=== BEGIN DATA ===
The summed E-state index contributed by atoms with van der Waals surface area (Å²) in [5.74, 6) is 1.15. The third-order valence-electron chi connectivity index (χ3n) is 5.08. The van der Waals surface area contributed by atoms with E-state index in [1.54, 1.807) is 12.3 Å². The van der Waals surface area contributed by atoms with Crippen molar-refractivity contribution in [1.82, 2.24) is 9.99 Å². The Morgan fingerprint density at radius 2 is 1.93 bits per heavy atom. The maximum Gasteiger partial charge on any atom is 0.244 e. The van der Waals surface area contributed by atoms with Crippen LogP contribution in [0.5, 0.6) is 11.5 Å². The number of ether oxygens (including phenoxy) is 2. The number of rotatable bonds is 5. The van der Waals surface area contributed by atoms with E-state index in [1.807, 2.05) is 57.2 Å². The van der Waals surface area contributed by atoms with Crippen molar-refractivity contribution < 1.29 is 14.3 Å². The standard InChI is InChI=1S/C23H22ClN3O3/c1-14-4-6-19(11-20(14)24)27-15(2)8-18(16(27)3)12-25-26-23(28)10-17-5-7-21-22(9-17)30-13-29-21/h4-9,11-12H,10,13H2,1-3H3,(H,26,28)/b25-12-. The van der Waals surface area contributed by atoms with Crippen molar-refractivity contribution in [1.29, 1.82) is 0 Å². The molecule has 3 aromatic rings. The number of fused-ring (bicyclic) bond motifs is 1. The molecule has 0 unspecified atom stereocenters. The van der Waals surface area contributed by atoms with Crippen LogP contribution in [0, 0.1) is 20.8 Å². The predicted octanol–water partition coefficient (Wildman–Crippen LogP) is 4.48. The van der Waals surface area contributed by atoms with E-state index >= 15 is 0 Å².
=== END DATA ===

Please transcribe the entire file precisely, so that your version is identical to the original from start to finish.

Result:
The summed E-state index contributed by atoms with van der Waals surface area (Å²) in [5.74, 6) is 1.15. The third-order valence-electron chi connectivity index (χ3n) is 5.08. The van der Waals surface area contributed by atoms with E-state index in [1.54, 1.807) is 12.3 Å². The van der Waals surface area contributed by atoms with Crippen molar-refractivity contribution in [1.82, 2.24) is 9.99 Å². The Morgan fingerprint density at radius 2 is 1.93 bits per heavy atom. The maximum Gasteiger partial charge on any atom is 0.244 e. The van der Waals surface area contributed by atoms with Crippen LogP contribution in [0.5, 0.6) is 11.5 Å². The number of ether oxygens (including phenoxy) is 2. The number of rotatable bonds is 5. The van der Waals surface area contributed by atoms with E-state index in [1.807, 2.05) is 57.2 Å². The van der Waals surface area contributed by atoms with Crippen molar-refractivity contribution < 1.29 is 14.3 Å². The standard InChI is InChI=1S/C23H22ClN3O3/c1-14-4-6-19(11-20(14)24)27-15(2)8-18(16(27)3)12-25-26-23(28)10-17-5-7-21-22(9-17)30-13-29-21/h4-9,11-12H,10,13H2,1-3H3,(H,26,28)/b25-12-. The van der Waals surface area contributed by atoms with Crippen molar-refractivity contribution in [1.29, 1.82) is 0 Å². The molecule has 3 aromatic rings. The number of fused-ring (bicyclic) bond motifs is 1. The molecule has 0 unspecified atom stereocenters. The van der Waals surface area contributed by atoms with Crippen LogP contribution in [0, 0.1) is 20.8 Å². The predicted octanol–water partition coefficient (Wildman–Crippen LogP) is 4.48. The van der Waals surface area contributed by atoms with E-state index >= 15 is 0 Å².